Last

time we saw that the _coalgebra of distributions_ of a

noncommutative manifold can be described as a coalgebra

Takeuchi-equivalent to the path coalgebra of a huge quiver. This

infinite quiver has as its vertices the isomorphism classes of finite

dimensional simple representations of the qurve A (the coordinate ring

of the noncommutative manifold) and there are as many directed arrows

between the vertices corresponding to the simples S and T as is the

dimension of $Ext^1_A(S,T) $.

The fact that this

coalgebra of distributions is equivalent to the path coalgebra of

_some_ quiver is in the Kontsevich-Soibelman

paper though it would have been nice if they had given reference for

this fact to the paper Wedge Products and

Cotensor Coalgebras in Monoidal Categories by Ardizzoni or to

previous work by P. Jara, D. Llena, L. Merino and D. Stefan,

“Hereditary and formally smooth coalgebras”, Algebr.

Represent. Theory 8 (2005), 363-374. In those papers it is shown that a

coalgebra with coseparable coradical is hereditary if and only if it

is formally smooth if and only if it is a cotensor coalgebra of some

bicomodule.

At first this looks just like the dual version of

the classical result that a finite dimensional hereditary algebra is

Morita equivalent to the path algebra of a quiver (which is indeed what

the proof does) but again the condition that the coradical is

coseparable does not require the coradical to be finite dimensional…

In our case, the coradical is indeed coseparable being the direct sum

over all matrix coalgebras corresponding to the simple representations.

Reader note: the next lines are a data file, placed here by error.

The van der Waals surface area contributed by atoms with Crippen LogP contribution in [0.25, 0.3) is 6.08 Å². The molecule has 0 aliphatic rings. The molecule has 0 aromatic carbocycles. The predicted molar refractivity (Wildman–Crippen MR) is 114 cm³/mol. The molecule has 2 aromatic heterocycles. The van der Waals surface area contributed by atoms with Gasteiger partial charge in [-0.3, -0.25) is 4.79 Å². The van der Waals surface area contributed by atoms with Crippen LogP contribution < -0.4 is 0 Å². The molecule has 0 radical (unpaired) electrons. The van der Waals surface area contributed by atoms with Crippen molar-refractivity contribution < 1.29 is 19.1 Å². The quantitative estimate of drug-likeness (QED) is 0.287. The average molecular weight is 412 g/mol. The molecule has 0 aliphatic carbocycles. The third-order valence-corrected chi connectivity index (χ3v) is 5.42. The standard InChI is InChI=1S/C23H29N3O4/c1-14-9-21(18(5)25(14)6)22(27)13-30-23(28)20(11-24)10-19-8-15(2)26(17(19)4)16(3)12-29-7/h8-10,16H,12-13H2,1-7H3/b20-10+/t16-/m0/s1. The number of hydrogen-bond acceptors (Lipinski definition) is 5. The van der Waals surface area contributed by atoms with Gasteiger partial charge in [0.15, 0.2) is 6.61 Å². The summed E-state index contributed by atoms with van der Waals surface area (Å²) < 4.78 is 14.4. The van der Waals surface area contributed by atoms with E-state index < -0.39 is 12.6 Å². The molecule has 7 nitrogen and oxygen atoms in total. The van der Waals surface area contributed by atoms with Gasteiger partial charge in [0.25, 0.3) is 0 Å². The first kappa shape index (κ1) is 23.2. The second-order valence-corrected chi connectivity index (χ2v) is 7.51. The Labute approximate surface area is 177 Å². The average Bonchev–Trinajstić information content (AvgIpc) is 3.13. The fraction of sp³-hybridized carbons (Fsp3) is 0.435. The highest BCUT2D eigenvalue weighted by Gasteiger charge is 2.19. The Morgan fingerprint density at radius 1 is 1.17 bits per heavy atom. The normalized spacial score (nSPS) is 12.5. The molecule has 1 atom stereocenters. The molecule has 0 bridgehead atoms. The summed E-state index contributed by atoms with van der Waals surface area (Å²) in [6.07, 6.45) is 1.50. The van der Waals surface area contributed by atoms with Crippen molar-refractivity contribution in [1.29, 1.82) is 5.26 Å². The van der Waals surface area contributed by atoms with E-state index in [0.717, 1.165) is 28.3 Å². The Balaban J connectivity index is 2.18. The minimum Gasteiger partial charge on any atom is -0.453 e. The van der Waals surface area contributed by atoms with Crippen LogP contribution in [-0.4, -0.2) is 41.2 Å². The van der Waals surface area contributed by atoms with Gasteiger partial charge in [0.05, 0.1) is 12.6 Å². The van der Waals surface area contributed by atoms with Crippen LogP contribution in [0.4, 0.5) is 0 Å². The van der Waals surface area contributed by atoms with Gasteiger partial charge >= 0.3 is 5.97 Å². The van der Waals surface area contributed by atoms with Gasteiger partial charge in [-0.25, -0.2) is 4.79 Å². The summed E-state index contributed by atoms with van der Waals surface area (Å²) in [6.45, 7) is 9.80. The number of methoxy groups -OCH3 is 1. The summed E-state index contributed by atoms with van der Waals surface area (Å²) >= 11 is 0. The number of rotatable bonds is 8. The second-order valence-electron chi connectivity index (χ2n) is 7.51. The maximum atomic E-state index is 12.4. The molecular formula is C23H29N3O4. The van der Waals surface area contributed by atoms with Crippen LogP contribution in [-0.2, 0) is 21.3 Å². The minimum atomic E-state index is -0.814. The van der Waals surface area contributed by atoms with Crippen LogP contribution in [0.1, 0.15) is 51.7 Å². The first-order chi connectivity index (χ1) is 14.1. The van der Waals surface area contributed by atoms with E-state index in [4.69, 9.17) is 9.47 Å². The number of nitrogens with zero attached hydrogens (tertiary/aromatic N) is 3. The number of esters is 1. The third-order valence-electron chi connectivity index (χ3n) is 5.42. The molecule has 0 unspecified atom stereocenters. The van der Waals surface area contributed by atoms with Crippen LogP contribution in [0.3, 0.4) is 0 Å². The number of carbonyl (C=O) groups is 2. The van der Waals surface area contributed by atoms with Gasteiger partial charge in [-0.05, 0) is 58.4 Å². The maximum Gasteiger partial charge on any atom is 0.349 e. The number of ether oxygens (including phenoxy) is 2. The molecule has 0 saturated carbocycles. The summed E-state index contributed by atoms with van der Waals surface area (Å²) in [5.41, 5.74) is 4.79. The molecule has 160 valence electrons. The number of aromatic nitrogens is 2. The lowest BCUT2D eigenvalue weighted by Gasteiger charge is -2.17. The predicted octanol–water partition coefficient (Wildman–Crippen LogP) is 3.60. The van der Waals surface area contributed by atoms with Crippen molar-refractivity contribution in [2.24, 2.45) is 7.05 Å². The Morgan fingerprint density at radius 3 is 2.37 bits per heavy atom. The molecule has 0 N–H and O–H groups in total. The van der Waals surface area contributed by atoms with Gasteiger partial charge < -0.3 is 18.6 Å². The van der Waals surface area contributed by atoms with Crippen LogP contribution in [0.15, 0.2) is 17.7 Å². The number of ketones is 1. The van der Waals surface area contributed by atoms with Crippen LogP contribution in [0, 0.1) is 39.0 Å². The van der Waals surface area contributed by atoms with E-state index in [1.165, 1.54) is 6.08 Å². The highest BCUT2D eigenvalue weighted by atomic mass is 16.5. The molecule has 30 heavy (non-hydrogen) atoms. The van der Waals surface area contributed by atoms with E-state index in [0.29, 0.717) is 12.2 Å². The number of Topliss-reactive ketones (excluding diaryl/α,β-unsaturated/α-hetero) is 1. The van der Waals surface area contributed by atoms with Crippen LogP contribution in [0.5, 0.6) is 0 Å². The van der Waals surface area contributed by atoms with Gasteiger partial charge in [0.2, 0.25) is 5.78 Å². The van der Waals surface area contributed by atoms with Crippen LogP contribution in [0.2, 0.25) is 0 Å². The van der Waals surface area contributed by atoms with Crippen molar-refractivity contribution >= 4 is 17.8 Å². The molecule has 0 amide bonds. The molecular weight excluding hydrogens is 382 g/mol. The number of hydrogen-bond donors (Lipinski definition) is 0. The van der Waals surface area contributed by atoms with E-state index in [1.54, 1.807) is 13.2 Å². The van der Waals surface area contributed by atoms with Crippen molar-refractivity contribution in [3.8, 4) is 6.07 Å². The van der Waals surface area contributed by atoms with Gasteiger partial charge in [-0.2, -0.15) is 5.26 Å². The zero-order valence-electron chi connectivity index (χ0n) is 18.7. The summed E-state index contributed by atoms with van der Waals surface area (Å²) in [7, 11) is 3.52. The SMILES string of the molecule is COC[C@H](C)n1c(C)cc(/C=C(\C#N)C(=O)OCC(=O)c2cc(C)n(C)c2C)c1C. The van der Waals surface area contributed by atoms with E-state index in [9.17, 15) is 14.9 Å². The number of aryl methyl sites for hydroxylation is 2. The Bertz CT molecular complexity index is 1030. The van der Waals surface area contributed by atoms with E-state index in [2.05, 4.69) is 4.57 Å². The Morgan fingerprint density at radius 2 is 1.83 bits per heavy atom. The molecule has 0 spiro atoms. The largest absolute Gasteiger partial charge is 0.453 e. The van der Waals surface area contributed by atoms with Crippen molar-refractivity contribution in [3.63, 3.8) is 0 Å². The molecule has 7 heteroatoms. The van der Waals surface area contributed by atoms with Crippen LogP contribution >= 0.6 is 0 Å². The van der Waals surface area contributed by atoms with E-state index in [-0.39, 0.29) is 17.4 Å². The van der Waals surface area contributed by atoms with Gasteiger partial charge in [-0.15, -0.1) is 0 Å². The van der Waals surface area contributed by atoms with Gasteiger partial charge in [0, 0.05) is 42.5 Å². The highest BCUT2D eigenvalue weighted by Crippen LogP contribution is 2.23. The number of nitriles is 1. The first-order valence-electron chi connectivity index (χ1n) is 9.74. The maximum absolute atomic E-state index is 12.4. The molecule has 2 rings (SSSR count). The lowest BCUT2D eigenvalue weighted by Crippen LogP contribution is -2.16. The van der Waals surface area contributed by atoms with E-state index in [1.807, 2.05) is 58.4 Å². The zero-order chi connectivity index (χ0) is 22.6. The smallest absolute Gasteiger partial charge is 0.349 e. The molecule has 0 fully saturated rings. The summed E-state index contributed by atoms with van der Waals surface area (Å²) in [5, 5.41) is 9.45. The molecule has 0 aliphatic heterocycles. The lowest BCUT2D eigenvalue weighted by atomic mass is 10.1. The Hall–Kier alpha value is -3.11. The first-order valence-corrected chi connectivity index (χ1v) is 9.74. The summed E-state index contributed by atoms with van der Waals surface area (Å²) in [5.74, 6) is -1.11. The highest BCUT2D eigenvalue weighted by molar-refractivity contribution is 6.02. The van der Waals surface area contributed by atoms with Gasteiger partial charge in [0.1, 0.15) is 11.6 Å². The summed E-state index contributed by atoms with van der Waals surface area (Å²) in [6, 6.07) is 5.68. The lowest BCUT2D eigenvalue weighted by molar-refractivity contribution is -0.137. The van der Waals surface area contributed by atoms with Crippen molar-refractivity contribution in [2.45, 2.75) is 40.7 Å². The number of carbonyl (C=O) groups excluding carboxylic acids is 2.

Hence, we can again recover the _points_ of our noncommutative manifold

from the direct summands of the coradical. Fortunately, one can

compute this huge coalgebra of distributions from a small quiver, the

_one quiver to rule them all_, but as I’ve been babbling about all of

this here [numerous

times](http://www.neverendingbooks.org/?s=one+quiver) I’ll let the

interested find out for themselves how you use it (a) to get at the

isoclasses of all simples (hint : morally they are the smooth points of

the quotient varieties of n-dimensional representations and enough tools

have been developed recently to spot some fake simples, that is smooth

proper semi-simple points) and (b) to compute the _ragball_, that is the

huge quiver with vertex set the simples and arows as described

above. Over the years I’ve calculated several one-quivers for a

variety of qurves (such as amalgamated free products of finite groups

and smooth curves). If you are in for a puzzle, try to determine it for

the qurve $~(\mathbb{C}[x] \ast C_2) \ast_{\mathbb{C}

C_2} \mathbb{C} PSL_2(\mathbb{Z}) \ast_{\mathbb{C} C_3}

(\mathbb{C}[x] \ast C_3) $ The answer is a mysterious

hexagon

## Comments